Even more so if you are drunk. Thailand is notoriously famous for street muggings.
Be HIV aware.
Thailand has one of the highest STDs and HIV infection rates. Be careful.
Don’t support Animal Cruelty.
The Tiger Temple is thankfully shut. But there are several elephants and other animals that are being exploited for foreign dollars. Avoid shows that employ animals. They are most likely not treated well.
Ah, the scams of Thailand. There’s one for sightseeing too. You are happily following directions on Google Maps, when a person tells you the place has been shut. Then another. It’s actually like saying that Statue of Liberty has been removed. And why would they do that? Of course it’s not a meaningless prank. They want you to spend time, and your money, at the stores or tour cabs they guide you to. So that you can be overcharged and they can earn a commission.
Package tours shopping areas scam.
You might have heard about the GEM Scam. Where you are sold ordinary gems with the promise of making big bucks at your hometown by selling it there. Well, the interesting part is many tour guides will also take you to such shops. But that’s not the only place they take you to be overcharged. Several shops that sell expensive and low quality products are on their list. For commissions, of course.
Strangers are not here to help.
Thai people are generally shy and reserved. So if anyone approaches you to help, most likely there is some malicious intent. In fact, if some stranger highly recommends a place and insists you go there, I would suggest stay clear. Politely refuse and walk away.
Don’t leave or deposit your passport with anyone, even permanent shops.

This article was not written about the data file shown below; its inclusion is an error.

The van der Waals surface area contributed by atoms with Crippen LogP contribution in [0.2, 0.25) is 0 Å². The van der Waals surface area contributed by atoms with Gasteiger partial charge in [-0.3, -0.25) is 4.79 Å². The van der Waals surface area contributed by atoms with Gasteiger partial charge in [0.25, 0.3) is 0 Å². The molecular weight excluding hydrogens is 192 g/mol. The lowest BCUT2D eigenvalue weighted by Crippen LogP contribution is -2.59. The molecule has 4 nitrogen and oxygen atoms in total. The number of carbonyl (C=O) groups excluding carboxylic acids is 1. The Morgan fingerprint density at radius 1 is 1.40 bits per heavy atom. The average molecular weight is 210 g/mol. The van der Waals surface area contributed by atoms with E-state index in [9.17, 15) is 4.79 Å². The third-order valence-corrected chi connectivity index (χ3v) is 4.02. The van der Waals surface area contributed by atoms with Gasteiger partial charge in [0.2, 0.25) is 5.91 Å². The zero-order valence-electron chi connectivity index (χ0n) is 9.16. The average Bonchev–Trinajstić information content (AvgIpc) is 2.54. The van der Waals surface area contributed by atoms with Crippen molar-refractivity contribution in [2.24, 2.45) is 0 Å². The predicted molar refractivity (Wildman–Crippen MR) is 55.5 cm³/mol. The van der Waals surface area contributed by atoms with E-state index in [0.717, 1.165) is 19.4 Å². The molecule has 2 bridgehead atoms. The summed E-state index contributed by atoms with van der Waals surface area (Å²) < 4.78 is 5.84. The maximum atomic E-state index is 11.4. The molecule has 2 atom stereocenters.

It’s better to avoid renting a bike or a car or a jet ski or a boat or anything else. It’s pretty common to threaten to pay for scratches or defects that were already there. Worse, if your passport is deposited with them. It’s a simple scam.
Forget traffic rules you have learnt.
If you are a pedestrian, or driving in Thailand, there are some traffic rules you need to forget. Vehicles might come from wrong side. Look both ways before crossing or driving through a street. Cars, bikes or even trucks might not stop at a signal that clearly looks like a bright Red Light. And that’s pretty much common throughout Asia.
Carry cash but not too much.
Thailand still depends a lot on cash. And it’s better than risking your credit card at unknown places. However, carry smaller denominations and not too much at a time. Some people don’t return proper change so check carefully.
Get your card blocked and replaced as soon as you are back.
This one is stepping into paranoia category. But it’s not. Trust me. Tourists are an easy target for credit card frauds. Already traveling, home mobile phone that gets the bank alert probably switched off and high credit limits. What more can a con ask for? I get my card blocked and reissued after every international trip. Especially in Asia.
Never put anything valuable in bus hold.
There have been several cases of valuables disappearing from bags in the bus hold. Never keep anything valuable there. Also, make sure your bag is not in the front row. That makes it easy for scamsters to just grab and go instead of their own bag.
Don’t use agents for anything.
Roaming agents are bad news. In any part of the world. Bus, hotels, trains, parks, taxis, tourist attractions, you want to book anything, book it online or at the respective offices. Or if you are staying at a good hotel, as for concierge to help you out.
Know what is ++
Not necessarily a bad thing, but you must know what ++ in prices means. ++ basically means taxes and service charge extra. Normally 7% Tax and 10% Service Charge.
Stay away from Politics and never talk about the King.
Never ever speak of the royal family with any disrespect or sarcasm. There are people in jail for it.
Drugs are illegal. The prisons are quite bad. And the bribes are pretty high.
Do I need to explain?
You need an export permit to take a Buddha statue or an image out of Thailand.
It takes approximately 2-3 days and ~200 THB to get a permit. You might be able to bring them without anyone noticing, but it’s kind of illegal smuggling.